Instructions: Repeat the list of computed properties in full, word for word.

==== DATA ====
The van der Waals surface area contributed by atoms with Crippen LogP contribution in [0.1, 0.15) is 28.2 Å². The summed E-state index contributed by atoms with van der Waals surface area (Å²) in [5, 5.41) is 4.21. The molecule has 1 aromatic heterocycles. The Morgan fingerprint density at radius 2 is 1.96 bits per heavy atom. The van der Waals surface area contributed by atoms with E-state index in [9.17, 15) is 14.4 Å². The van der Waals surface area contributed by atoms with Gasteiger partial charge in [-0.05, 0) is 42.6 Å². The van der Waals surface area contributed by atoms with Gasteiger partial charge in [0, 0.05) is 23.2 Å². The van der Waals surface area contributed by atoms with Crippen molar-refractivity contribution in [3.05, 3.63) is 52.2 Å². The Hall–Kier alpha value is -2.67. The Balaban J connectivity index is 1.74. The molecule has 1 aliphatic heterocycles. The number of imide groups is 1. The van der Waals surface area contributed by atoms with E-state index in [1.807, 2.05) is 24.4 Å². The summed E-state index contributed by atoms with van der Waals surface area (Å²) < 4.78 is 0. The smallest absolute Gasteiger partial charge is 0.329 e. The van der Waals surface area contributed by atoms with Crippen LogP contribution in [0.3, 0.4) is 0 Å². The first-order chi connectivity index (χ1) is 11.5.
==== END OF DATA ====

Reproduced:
The van der Waals surface area contributed by atoms with Crippen LogP contribution in [0.1, 0.15) is 28.2 Å². The summed E-state index contributed by atoms with van der Waals surface area (Å²) in [5, 5.41) is 4.21. The molecule has 1 aromatic heterocycles. The Morgan fingerprint density at radius 2 is 1.96 bits per heavy atom. The van der Waals surface area contributed by atoms with E-state index in [9.17, 15) is 14.4 Å². The van der Waals surface area contributed by atoms with Gasteiger partial charge in [-0.05, 0) is 42.6 Å². The van der Waals surface area contributed by atoms with Gasteiger partial charge in [0, 0.05) is 23.2 Å². The van der Waals surface area contributed by atoms with Crippen molar-refractivity contribution in [3.05, 3.63) is 52.2 Å². The Hall–Kier alpha value is -2.67. The Balaban J connectivity index is 1.74. The molecule has 1 aliphatic heterocycles. The number of imide groups is 1. The van der Waals surface area contributed by atoms with E-state index in [1.807, 2.05) is 24.4 Å². The summed E-state index contributed by atoms with van der Waals surface area (Å²) < 4.78 is 0. The smallest absolute Gasteiger partial charge is 0.329 e. The van der Waals surface area contributed by atoms with Crippen LogP contribution in [0.3, 0.4) is 0 Å². The first-order chi connectivity index (χ1) is 11.5.